Transformations CDC Transforms Lives Despite Evolving ChallengesTransformations CDC Transforms Lives Despite Evolving Challenges https://ecmsouthernohio.org/wp-content/uploads/2020/04/transformations-CDC-logo-300x300-1.jpg 300 300 Episcopal Community Ministries Episcopal Community Ministries https://ecmsouthernohio.org/wp-content/uploads/2020/04/transformations-CDC-logo-300x300-1.jpg
Life at Church of Our Saviour | La Iglesia de Nuestro Salvador in Mt. Auburn (Cincinnati) has transformed since 2006 when they became a bilingual church in their principal liturgy and official communications. This church is intentional about cultural diversity and serving the needs of their immigrant population, most of whom are living in poverty. Six years ago, Transformations|Transformacion was formed to help support their asylum- seeking immigrant neighbors, primarily in Price Hill.
Low-income immigrants communicated that the lack of transportation and English skills are major obstacles to creating better lives for themselves and their families. Transformations addresses these issues and a lot more, such as learning support and food insecurity. Check out their open Facebook postings to follow their programs.
We checked in with Nancy Sullivan, Transformations Director, to see how they’ve adapted during the Covid-19 crisis:
We continue our feeding ministries. We have shared our new protocol with other pantries and groups so they can keep their guests as safe as possible.
An issue for us, (and here some of the work of Transformations, the food pantry and the parish itself overlap), is how to continue to help members of the parish who typically rely on our little church bus, a minivan, etc., to get to church to worship, then get food.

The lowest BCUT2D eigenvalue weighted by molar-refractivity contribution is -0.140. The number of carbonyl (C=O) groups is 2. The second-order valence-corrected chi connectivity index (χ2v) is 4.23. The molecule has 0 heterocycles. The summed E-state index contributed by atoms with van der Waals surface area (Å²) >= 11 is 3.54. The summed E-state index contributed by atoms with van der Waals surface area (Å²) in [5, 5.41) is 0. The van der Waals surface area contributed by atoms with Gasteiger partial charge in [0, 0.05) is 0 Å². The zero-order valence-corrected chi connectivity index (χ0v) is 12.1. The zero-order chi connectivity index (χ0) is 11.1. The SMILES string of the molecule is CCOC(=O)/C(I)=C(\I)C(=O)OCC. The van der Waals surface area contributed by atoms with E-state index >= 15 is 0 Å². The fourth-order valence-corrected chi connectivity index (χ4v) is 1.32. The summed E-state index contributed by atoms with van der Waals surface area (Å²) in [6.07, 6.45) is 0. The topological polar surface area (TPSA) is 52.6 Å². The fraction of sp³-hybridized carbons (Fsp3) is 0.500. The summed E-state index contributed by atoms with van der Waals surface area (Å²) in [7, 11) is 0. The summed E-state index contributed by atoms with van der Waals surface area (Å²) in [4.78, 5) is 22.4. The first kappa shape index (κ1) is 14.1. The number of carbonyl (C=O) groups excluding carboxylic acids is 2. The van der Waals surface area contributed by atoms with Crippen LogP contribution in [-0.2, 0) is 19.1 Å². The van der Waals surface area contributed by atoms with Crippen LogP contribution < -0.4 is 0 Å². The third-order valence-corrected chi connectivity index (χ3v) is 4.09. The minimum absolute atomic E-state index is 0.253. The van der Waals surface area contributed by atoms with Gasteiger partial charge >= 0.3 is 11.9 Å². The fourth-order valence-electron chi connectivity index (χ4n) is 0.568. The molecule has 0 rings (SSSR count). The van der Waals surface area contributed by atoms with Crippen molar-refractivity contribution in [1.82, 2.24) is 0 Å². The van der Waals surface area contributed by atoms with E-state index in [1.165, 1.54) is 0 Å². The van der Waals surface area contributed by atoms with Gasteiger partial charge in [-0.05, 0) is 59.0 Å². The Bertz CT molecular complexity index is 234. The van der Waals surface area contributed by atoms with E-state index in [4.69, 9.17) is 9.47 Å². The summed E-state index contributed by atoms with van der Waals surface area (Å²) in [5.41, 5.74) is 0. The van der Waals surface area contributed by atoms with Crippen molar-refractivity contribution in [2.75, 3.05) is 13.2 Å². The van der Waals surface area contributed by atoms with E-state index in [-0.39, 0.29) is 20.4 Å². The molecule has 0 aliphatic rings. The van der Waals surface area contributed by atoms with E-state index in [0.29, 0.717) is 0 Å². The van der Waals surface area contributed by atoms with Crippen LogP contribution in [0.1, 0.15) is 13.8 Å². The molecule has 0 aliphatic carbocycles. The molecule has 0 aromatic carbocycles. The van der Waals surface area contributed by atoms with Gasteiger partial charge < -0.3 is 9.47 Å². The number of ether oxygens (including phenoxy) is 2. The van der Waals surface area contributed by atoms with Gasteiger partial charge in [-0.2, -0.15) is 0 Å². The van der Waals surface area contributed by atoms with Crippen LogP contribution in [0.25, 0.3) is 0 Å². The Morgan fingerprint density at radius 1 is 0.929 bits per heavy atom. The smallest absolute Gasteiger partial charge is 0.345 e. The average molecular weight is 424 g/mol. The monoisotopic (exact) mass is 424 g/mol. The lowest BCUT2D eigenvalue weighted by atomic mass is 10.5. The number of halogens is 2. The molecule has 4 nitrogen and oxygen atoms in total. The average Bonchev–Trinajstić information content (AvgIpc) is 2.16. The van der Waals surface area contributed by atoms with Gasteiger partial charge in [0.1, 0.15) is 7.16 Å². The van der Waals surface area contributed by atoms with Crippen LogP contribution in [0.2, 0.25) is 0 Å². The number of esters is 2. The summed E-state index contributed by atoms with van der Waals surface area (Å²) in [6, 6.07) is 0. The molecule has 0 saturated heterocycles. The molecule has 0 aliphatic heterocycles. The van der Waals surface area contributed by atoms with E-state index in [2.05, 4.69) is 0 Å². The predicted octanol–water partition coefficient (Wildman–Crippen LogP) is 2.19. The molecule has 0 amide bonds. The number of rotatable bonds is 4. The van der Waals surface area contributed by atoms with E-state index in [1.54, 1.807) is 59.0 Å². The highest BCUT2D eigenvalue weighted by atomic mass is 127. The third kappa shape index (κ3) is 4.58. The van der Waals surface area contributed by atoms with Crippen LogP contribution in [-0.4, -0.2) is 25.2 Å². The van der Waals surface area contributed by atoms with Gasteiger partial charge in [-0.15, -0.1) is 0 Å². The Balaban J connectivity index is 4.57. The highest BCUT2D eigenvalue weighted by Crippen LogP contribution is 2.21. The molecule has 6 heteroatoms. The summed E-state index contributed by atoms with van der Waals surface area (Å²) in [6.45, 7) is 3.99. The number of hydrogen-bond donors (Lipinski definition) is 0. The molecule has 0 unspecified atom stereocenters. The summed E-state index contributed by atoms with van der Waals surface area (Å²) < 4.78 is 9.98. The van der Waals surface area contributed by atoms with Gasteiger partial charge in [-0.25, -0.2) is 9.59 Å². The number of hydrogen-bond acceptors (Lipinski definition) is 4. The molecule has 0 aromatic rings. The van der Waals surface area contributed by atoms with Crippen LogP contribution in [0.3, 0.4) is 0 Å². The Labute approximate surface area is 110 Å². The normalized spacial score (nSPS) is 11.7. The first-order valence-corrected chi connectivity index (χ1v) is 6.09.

We’ve been very careful about having less than ten people come to participate in a live-streamed service, so it wouldn’t make much sense to cram dozens of folks into vans, then ask them to maintain safe distancing!
So we have bent the pantry rules a little and completed all the pantry paperwork (except signatures), for them and then made home deliveries. This has been challenging, but obviously helpful at a time when many people are suddenly unemployed.
I’ve also been taking kids to get school meals. Everyone in the US has found this close to impossible, but until late last week it was federal law that school food worker had to hand the food directly to a child. Now that has been relaxed, so a parent or guardian can get food.
Yesterday after the site at Roberts Academy closed, I waited for CPS food service to come check temperature of the food before they took it back. Fortunately it was 42 not 40 degrees, so the gave me 50-60 bags, each with a full school breakfast and lunch. I took them to nearby low-income housing complex after sending a WhatsApp message to the residents I know there. The bags of food flew out in 25 minutes!
But having various food pantries collaborate with school food, Produce Popups, etc., is vital. People without transportation can’t get to Roberts, for instance, it isn’t walkable, and pantries rely on senior citizen volunteers, so some are closing. Transformations presented to Cincinnati city council, COS and other major players that we need to have all these resources together at one time, in one place, that is walkable in an area with many low-income folks. We’ll have our second conference call on this later in the week.
Nancy Sullivan, 3/31/20